Materials"), even though it does not specifically include a straw-bale
amendment. For example, Santa Cruz County in Arizona regularly permits
straw-bale buildings which follow the Tucson/Pima code. So it is by no
means an all (codes are adopted) or nothing (can't build straw-bale)
situation. Some areas, in fact, enforce no building codes at all; check
with your local government.

If you know of any straw-bale codes that have been adopted, or are in
progress or planned, as well as jurisdictions that are open to straw-bale
though they haven't adopted a specific code, please let us and DCAT (see
Human Resources List) know, so that the information can be made widely
available in print and on the internet. One of the most effective tools for
gaining acceptance of straw-bale in a new jurisdiction is to have the new
building official talk with the building official in a jurisdiction that
has experience with the method. The more jurisdictions there are, and the
closer they are to each other, the better this typically works - the more
the merrier!

We're aware of one straw-bale code on the international scene, in Belarus;
however, there are a number of international locations that have
code-approved straw-bale buildings: Australia, New Zealand, Sweden,
Finland, Norway, Holland, France, England, Wales, and Scotland, to name
some of them.

Austin TX has an adopted code that David Eisenberg described as "the most
advanced version yet." Contact Stuart Hersh in the Development, Review &
Inspections office of the city of Austin; PO Box 1088, Austin TX 78767;
(512) 499-2994, fax (512) 499-2326. The text of this code is on the
internet at

Belarus Russia has straw-clay codes in place, and a straw-bale code coming
this year, reports Evgeny Shirokov, one of translators of "Build it with
Bales" into Russian. Nine straw-bale houses were finished last year, with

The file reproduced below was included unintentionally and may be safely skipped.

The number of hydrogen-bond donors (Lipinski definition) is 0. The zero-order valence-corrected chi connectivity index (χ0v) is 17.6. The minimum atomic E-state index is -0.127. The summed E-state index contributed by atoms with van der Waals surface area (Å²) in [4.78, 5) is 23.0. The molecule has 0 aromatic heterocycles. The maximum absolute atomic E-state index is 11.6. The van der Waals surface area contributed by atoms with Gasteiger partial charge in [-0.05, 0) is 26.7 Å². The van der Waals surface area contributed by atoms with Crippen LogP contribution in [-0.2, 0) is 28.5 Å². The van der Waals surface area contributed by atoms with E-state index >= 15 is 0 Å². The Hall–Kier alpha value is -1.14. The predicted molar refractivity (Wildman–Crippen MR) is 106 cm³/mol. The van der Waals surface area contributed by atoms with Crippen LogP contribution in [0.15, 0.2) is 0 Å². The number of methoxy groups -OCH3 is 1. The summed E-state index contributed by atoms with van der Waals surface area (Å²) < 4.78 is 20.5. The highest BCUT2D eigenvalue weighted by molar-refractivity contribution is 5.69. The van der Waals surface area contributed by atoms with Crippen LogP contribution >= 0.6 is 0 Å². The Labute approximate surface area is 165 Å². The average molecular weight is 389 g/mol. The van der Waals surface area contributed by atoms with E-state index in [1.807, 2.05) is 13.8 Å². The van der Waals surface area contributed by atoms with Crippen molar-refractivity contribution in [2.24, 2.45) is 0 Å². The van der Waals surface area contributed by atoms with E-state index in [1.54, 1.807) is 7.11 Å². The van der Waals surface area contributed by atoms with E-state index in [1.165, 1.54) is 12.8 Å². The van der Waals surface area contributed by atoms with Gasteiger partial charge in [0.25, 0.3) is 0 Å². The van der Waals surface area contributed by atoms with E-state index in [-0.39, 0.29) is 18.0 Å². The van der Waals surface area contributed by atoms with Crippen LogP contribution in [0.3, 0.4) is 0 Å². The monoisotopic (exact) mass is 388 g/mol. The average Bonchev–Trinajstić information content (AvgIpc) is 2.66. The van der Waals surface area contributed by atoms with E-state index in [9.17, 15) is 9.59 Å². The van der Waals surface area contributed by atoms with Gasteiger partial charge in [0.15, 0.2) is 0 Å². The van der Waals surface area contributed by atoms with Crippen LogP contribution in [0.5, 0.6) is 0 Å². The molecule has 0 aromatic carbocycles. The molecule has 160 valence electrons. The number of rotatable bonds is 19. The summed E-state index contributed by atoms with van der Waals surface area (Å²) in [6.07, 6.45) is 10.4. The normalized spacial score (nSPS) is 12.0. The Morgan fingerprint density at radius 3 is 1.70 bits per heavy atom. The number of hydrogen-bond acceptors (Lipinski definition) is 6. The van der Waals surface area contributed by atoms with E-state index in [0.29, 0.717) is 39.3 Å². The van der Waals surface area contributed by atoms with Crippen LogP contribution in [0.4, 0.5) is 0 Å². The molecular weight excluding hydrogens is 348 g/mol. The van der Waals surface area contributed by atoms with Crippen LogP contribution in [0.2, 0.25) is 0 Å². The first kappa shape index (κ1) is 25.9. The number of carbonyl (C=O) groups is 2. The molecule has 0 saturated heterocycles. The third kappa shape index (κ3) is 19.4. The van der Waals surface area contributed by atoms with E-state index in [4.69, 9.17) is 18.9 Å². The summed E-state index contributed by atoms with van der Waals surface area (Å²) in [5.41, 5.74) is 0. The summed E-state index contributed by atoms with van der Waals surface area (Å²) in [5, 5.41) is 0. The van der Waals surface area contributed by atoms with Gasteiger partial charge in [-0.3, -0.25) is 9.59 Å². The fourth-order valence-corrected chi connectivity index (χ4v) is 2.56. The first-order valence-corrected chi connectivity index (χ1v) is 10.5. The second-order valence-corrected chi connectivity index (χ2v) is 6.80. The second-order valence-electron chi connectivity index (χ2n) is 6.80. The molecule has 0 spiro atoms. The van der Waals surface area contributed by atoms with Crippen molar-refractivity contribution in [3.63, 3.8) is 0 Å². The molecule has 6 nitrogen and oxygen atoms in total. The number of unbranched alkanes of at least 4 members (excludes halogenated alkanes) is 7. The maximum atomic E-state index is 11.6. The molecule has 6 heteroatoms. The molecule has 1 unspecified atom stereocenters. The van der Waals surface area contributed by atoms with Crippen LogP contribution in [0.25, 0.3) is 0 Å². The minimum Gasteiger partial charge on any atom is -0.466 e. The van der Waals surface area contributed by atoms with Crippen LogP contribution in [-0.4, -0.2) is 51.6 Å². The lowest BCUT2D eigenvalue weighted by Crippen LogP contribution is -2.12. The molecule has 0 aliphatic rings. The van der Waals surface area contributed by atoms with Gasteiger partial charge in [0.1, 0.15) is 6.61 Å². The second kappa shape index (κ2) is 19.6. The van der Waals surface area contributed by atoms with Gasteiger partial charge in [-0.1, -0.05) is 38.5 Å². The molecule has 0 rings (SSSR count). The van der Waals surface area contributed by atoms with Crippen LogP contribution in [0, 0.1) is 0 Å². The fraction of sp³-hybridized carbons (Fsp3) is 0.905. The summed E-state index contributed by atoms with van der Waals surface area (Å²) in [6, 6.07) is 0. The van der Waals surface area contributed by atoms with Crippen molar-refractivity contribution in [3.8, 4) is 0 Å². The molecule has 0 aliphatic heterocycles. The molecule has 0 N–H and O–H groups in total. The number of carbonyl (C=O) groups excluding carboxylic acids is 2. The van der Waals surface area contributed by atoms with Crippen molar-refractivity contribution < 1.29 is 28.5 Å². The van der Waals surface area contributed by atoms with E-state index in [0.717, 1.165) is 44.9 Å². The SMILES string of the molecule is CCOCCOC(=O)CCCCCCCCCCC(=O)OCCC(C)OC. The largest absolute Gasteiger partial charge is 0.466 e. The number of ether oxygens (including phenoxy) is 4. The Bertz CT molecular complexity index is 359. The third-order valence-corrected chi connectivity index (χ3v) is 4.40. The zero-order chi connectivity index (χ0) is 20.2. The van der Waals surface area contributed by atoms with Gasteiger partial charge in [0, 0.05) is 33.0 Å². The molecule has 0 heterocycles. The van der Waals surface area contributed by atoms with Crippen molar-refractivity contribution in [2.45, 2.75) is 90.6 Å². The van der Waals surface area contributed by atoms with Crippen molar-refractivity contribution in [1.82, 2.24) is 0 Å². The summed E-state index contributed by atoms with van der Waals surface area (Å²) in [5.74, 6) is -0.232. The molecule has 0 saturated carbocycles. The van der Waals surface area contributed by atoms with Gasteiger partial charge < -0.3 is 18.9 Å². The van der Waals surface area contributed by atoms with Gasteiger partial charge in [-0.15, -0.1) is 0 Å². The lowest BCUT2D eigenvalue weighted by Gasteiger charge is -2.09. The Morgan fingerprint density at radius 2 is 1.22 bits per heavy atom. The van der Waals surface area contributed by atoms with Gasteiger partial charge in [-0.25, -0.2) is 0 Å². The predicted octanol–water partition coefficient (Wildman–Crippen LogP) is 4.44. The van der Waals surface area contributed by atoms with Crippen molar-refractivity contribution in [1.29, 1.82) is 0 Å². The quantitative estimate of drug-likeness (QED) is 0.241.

an estimated 50 more to be completed this year.

Boulder CO ... We spoke with a representative of the City of Boulder who
indicated that they would distribute copies of material to people who came
to their offices and requested them, but asked that we not publish their
contact information. We can respect that. Luckily for all of us, DCAT is on
the ball and has published this ordinance (which includes an earthen
materials code and provisions for the use of recycled wood) at their
website Straw Structures

California AB1314 (Mandate for S-B Codes in Cities and Counties) from: CA
Dept. of Housing & Community Dev., Div. of Codes & Standards, PO Box 1407,
Sacramento, CA 95812-1407, (916) 445-9471. Online at these URLs:, or, or, or
file=18944.30-18944.34 (part one, along with)
file=18944.35 (part two, along with)
file=18944.40 (part three). Technically, this is a code guideline that
California jurisdictions have been encouraged to adopt by the state
government. Jurisdictions that have adopted this code or a variant of it
include Napa and Butte counties.

Cortez CO
I have a call in to Jeff at the Cortez Building Inspector's office 210 E
Main St Cortez, CO (970) 565-3402. Jeff hasn't called back, so I emailed
private citizen Dion Hollenbeck, who is going to be building there.

Guadalupe AZ has adopted the Tucson/Pima code; see which.

Nevada Code mandate: AB171, Straw Bale Guidelines from State Legislature,
Rm 101, Legislative Bldg., 401 S. Carson St., Carson City, NV 89710. This
is in fact not a code, but a legislated mandate stating that local
jurisdictions are required to develop local codes for straw bale
construction. To the best of our knowledge, it hasn't yet been enforced.

New Mexico S-B Code: New Mexico CID, 725 Saint Michaels Dr., Santa Fe, NM
87504, (505) 827-7030. This is the only adopted code which requires
post-and-beam. It might be noted that 2-string bales generally do not meet
the density requirements of most SB codes to be used in a load-bearing
capacity, so this code may not be as restrictive as it appears. However,
having the option to build load-bearing structures with 2-string bales
(which is what the historic extant load-bearing Nebraska structures used)
would be nice. The text of this code is online at, or

Pinal County AZ has adopted the Tucson/Pima code; see which.

City of Tucson and Pima County Arizona Building Code, Appendix Chapter 72,
Straw Bale Structures from: City of Tucson, 201 N. Stone, Tucson, AZ 85701, or

The updated DCAT Working Paper: Straw Bale Construction and the Building
Codes should be complete and available soon. It will include information
about adopted and pending building codes, code organizations, information
resources, and the latest on the development of a national building code
in the U.S. For more information contact: DCAT, PO Box 27513, Tucson, AZ
85726-7513, (520) 624-6628, e-mail: <dcat@...>, phenomenally
comprehensive website

The DCAT code paper is also available from DAWN/Out On Bale-By Mail, 1039
E. Linden St., Tucson AZ 85719; 520-624-1673, <outonbale@...>, and from
Straw Bale Central, Star Rt 2 Box 119, Kingston NM 88042; 505-895-5652,


End of Digest